Ramon fit the criteria. His identity-theft crime was non-violent, he had no disciplinary record and he was housed in the low security unit at Butner.

And he was medically vulnerable. Court records show that in 2018, as he awaited sentencing, he suffered a massive heart attack. He had a pacemaker installed and retained only a third of his heart function.

On April 1, Ramon’s son, J.C., filed a request with the warden for his father, who had no history of violence. “I want to assure you this is not an attempt to avoid serving his sentence,” J.C. Ramon wrote. “It is a plea to allow a very ill man to be near his family for the remainder of his life.”

The next day, a lawyer filed a similar request for Hurwitz, who had suffered six heart attacks and four separate bouts with cancer. He was so frail he was assigned an “inmate companion” to help him with hygiene, laundry and getting around in his wheelchair.

A lifelong teacher, civil rights activist and former Peace Corps administrator, Hurwitz taught adult education classes in prison on the history of civil rights in America. He helped dozens of men research and write their court filings.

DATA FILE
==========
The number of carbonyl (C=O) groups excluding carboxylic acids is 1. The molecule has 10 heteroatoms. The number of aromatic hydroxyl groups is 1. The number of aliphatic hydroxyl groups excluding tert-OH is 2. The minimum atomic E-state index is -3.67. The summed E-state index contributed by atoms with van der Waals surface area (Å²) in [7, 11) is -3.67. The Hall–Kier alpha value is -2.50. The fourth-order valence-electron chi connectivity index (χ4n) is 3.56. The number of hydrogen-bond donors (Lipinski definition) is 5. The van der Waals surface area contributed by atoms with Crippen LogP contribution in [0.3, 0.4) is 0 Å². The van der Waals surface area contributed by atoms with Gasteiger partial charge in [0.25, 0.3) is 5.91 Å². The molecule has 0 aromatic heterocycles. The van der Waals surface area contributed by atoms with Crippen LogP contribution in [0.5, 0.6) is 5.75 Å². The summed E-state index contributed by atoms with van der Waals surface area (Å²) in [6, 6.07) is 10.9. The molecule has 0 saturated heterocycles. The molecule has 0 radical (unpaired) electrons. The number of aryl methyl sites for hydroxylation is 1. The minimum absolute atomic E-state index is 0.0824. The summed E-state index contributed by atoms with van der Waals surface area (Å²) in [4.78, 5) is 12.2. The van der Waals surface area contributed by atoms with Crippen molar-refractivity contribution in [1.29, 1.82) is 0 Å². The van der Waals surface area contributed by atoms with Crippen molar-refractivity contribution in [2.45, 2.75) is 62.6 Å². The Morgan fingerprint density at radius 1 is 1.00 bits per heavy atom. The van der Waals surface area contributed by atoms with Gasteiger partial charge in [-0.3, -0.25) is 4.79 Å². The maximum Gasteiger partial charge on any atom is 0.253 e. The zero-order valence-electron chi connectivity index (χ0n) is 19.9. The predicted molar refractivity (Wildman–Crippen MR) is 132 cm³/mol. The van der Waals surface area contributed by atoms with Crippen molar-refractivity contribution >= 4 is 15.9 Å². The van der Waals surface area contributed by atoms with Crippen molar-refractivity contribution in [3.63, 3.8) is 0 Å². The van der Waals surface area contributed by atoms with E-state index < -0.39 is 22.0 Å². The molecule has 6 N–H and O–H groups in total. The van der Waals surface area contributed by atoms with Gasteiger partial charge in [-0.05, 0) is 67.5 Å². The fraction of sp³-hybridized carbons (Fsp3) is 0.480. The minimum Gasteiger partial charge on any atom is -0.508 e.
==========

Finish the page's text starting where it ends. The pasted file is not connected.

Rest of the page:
His poor health and clean disciplinary record made him a strong candidate for home confinement, but his criminal record was an obstacle. Hurwitz had been convicted of two strings of bank robberies, one in the early 1990s and another in 2009, which earned him the nickname “Zombie Bandit” because of his blank expression. Bank robbery is a violent crime; Hurwitz argued that he posed no danger to the community.

His family says mental illness and a late-in-life addiction to crack cocaine explained his contradictory soul. They say he used toy guns or a taped-up hand drill to rob banks—institutions that he detested—but never a convenience or liquor store.